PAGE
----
A message is displayed telling you that the clip was successfully saved.
4. Click OK.
A new folder is created in the browser and named after the Photoshop file.
Within that folder, a folder called Linked layers is created that contains the
source targa files. A sequence file with one graphics container clip is also
created, along with a master clip for each layer. In the graphics container
clip, each layer in the Photoshop file is recreated as a layer and
corresponding clip on a composite track. The lower-left corner of the final
composited image is placed in the lower-left corner of the viewer.
User’s Guide • 95
Chapter 3 • Capturing Material
Linked layers folder
contains targa files
A sequence file is created along
with a master clip for each layer
The lower-left corner of the final
composited image is place in the
lower-left corner of the viewer
?
New file created in browser
All layers are visible
DVE applied to each clip
Since the master clips are linked to the targa files, the images maintain
their original size. To view images that are larger than the sequence
resolution, right-click in the result area of the layer view to turn off the
Output Frame Size option.
For more information, refer to Working with Layered Photoshop Images on
page 114 of the Avid|DS Compositing & Effects guide.
Importing Encapsulated PostScript (EPS) Files
You can import EPS files into Avid|DS, but they are treated differently than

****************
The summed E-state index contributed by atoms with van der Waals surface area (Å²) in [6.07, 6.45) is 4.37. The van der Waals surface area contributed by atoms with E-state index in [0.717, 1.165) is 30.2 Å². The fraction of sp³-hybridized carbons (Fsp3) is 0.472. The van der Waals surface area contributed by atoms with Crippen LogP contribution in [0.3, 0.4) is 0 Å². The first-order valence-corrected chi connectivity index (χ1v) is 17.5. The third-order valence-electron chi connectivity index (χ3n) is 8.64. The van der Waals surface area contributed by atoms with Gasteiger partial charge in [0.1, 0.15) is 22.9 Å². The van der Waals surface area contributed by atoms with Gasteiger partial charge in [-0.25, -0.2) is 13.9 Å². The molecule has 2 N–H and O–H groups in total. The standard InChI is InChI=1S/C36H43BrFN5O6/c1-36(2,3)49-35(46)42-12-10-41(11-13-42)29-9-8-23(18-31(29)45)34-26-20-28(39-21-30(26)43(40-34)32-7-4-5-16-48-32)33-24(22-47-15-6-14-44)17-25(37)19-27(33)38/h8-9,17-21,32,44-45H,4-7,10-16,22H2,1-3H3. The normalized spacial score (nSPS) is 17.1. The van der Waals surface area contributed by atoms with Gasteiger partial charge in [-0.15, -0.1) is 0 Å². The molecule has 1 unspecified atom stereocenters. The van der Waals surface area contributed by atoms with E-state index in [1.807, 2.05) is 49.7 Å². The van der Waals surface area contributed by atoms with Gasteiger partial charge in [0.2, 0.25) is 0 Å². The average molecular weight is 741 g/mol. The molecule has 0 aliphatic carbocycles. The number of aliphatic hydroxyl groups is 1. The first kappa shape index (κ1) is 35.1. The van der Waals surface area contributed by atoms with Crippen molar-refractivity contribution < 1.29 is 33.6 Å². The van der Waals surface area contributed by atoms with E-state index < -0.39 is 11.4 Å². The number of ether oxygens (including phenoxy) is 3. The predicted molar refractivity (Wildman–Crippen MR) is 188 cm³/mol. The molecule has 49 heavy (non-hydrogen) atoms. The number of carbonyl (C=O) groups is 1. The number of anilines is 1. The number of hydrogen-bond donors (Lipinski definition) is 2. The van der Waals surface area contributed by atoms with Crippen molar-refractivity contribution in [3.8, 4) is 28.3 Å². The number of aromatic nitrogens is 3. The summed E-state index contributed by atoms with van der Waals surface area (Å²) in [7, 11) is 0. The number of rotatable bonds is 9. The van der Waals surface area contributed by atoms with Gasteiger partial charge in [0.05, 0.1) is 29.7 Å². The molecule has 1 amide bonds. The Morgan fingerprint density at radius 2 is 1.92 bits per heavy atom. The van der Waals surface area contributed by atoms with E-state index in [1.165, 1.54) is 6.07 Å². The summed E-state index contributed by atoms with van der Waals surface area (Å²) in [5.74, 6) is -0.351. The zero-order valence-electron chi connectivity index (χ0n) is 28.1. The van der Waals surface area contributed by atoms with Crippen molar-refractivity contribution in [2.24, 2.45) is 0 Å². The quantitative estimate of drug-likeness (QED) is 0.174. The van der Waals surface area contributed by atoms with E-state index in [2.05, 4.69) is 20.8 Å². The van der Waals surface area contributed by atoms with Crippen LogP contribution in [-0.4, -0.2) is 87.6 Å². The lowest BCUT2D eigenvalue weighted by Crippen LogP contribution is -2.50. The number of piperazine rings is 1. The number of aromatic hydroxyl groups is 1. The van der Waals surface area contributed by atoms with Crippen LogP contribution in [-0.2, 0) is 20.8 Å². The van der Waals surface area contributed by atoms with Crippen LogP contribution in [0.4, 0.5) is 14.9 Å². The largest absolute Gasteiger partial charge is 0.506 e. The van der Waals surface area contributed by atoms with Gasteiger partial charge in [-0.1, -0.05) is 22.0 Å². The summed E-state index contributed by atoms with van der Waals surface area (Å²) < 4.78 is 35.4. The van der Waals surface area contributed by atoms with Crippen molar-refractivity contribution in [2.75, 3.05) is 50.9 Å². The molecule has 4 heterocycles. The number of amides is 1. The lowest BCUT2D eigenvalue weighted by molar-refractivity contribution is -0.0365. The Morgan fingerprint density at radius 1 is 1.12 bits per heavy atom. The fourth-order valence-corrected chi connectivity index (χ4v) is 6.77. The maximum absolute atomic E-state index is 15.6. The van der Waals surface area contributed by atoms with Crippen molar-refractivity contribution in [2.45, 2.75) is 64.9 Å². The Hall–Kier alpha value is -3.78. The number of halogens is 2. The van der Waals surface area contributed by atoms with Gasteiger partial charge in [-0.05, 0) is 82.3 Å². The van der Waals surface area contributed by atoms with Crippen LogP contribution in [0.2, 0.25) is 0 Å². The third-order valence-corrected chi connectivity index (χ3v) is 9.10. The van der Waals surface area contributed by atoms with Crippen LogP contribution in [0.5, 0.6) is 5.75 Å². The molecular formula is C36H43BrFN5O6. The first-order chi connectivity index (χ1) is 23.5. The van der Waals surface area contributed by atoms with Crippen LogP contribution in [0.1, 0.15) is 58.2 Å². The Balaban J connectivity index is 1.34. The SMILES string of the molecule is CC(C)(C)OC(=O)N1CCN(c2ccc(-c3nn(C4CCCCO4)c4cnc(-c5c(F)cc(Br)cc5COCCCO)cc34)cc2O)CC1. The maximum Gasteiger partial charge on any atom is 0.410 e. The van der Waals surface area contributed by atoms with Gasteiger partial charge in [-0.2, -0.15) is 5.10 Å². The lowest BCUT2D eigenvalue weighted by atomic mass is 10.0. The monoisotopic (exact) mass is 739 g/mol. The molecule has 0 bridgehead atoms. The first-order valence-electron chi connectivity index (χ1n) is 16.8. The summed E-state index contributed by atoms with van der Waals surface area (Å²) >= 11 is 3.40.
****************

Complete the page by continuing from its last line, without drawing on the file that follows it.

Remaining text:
other file imports. EPS files are imported from within the Graphics layout and
no master clips are created for the EPS file. Instead, the EPS information is
imported directly into your current graphics session. The color information
in the EPS files is retained and each shape in the EPS file is a separate stroke
in Avid|DS.
You can import solid colors, but not gradients.
Avid|DS can import files created with Adobe Illustrator 8.0 or earlier
versions. To work with Illustrator 9.0 files, save it as a version 8.0 file.
Avid|DS only supports Microsoft Windows EPS files. If you have
Macintosh EPS files, open them with a Windows version of Adobe
Illustrator and resave them.
You can also import EPS files as brush strokes. For more information, see
Creating Custom Brushes on page 296.
96 • User’s Guide
Logging and Capturing Material
To import an EPS file
1. With the play cursor over a clip in the timeline, switch to the Graphics layout.
2. From the GFX Creation toolbar, click Import EPS.
The Open dialog box is displayed.
3. Select an EPS file and click Open.
The EPS file is imported into your graphics session.
?
Linking to a Clip
You can create links to media files that are not stored on your disk array,
which lets you work with media files without having to import them to your
disk. These files, called linked clips, can reside on a local disk or anywhere on
the network until you’re ready to output your sequence.
Some projects may require you to work with images at varying resolutions. If
you capture these files, you must convert the material to the working
resolution of the current sequence. By linking to the material instead, you can
keep the material at its original resolution regardless of the sequence’s frame
size. Once you’ve completed your edits, you can process the linked material,
which creates a cache file of the image area that is visible in the viewer.